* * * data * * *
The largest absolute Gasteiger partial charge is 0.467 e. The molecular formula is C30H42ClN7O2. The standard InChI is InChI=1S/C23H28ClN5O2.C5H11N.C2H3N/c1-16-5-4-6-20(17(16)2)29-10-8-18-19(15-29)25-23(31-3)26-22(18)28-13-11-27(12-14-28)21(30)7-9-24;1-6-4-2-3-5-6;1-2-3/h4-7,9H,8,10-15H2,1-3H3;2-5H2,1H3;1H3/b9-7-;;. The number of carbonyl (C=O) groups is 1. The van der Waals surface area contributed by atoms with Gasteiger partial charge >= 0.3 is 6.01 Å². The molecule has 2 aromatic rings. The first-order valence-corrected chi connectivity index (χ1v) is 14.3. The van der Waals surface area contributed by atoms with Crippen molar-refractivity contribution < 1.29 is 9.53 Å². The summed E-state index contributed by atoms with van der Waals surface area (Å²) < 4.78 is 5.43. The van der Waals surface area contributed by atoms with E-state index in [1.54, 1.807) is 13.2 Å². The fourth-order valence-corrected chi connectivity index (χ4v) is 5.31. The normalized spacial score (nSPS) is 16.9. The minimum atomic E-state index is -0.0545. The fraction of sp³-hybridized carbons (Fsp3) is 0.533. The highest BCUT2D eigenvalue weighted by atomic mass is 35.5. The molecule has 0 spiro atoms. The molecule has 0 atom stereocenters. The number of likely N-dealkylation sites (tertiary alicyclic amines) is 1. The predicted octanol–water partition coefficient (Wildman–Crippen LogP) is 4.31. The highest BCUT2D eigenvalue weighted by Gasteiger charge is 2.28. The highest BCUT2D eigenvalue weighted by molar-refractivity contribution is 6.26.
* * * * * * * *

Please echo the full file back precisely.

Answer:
The largest absolute Gasteiger partial charge is 0.467 e. The molecular formula is C30H42ClN7O2. The standard InChI is InChI=1S/C23H28ClN5O2.C5H11N.C2H3N/c1-16-5-4-6-20(17(16)2)29-10-8-18-19(15-29)25-23(31-3)26-22(18)28-13-11-27(12-14-28)21(30)7-9-24;1-6-4-2-3-5-6;1-2-3/h4-7,9H,8,10-15H2,1-3H3;2-5H2,1H3;1H3/b9-7-;;. The number of carbonyl (C=O) groups is 1. The van der Waals surface area contributed by atoms with Gasteiger partial charge >= 0.3 is 6.01 Å². The molecule has 2 aromatic rings. The first-order valence-corrected chi connectivity index (χ1v) is 14.3. The van der Waals surface area contributed by atoms with Crippen molar-refractivity contribution < 1.29 is 9.53 Å². The summed E-state index contributed by atoms with van der Waals surface area (Å²) < 4.78 is 5.43. The van der Waals surface area contributed by atoms with E-state index in [1.54, 1.807) is 13.2 Å². The fourth-order valence-corrected chi connectivity index (χ4v) is 5.31. The normalized spacial score (nSPS) is 16.9. The minimum atomic E-state index is -0.0545. The fraction of sp³-hybridized carbons (Fsp3) is 0.533. The highest BCUT2D eigenvalue weighted by atomic mass is 35.5. The molecule has 0 spiro atoms. The molecule has 0 atom stereocenters. The number of likely N-dealkylation sites (tertiary alicyclic amines) is 1. The predicted octanol–water partition coefficient (Wildman–Crippen LogP) is 4.31. The highest BCUT2D eigenvalue weighted by Gasteiger charge is 2.28. The highest BCUT2D eigenvalue weighted by molar-refractivity contribution is 6.26.